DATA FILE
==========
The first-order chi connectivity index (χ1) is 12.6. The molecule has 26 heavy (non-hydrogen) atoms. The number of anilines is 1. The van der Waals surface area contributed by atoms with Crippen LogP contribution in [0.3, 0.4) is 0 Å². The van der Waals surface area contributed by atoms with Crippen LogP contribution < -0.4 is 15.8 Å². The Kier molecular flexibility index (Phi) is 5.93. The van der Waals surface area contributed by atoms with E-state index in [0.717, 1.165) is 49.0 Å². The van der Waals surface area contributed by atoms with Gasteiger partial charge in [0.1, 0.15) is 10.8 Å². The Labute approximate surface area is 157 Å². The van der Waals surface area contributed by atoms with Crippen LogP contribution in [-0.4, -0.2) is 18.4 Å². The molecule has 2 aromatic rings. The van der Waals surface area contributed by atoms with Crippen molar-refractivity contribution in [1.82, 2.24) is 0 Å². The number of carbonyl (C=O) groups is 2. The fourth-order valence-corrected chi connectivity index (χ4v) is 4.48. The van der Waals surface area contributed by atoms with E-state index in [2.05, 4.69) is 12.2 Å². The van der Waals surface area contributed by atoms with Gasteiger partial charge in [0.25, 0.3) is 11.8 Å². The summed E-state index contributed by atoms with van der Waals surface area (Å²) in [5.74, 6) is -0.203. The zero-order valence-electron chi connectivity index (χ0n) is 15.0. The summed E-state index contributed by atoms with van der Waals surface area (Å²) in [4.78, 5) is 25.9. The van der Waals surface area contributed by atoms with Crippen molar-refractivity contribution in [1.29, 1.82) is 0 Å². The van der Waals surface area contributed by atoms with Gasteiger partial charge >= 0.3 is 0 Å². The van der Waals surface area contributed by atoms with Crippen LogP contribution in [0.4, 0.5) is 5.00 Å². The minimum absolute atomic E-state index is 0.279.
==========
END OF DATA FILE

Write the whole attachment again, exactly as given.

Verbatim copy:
The first-order chi connectivity index (χ1) is 12.6. The molecule has 26 heavy (non-hydrogen) atoms. The number of anilines is 1. The van der Waals surface area contributed by atoms with Crippen LogP contribution in [0.3, 0.4) is 0 Å². The van der Waals surface area contributed by atoms with Crippen LogP contribution < -0.4 is 15.8 Å². The Kier molecular flexibility index (Phi) is 5.93. The van der Waals surface area contributed by atoms with E-state index in [0.717, 1.165) is 49.0 Å². The van der Waals surface area contributed by atoms with Gasteiger partial charge in [0.1, 0.15) is 10.8 Å². The Labute approximate surface area is 157 Å². The van der Waals surface area contributed by atoms with Crippen LogP contribution in [-0.4, -0.2) is 18.4 Å². The molecule has 2 aromatic rings. The van der Waals surface area contributed by atoms with Crippen molar-refractivity contribution in [1.82, 2.24) is 0 Å². The number of carbonyl (C=O) groups is 2. The fourth-order valence-corrected chi connectivity index (χ4v) is 4.48. The van der Waals surface area contributed by atoms with E-state index in [2.05, 4.69) is 12.2 Å². The van der Waals surface area contributed by atoms with Gasteiger partial charge in [0.25, 0.3) is 11.8 Å². The summed E-state index contributed by atoms with van der Waals surface area (Å²) in [5.74, 6) is -0.203. The zero-order valence-electron chi connectivity index (χ0n) is 15.0. The summed E-state index contributed by atoms with van der Waals surface area (Å²) in [4.78, 5) is 25.9. The van der Waals surface area contributed by atoms with Crippen molar-refractivity contribution in [1.29, 1.82) is 0 Å². The van der Waals surface area contributed by atoms with Gasteiger partial charge >= 0.3 is 0 Å². The van der Waals surface area contributed by atoms with Crippen LogP contribution in [0.4, 0.5) is 5.00 Å². The minimum absolute atomic E-state index is 0.279.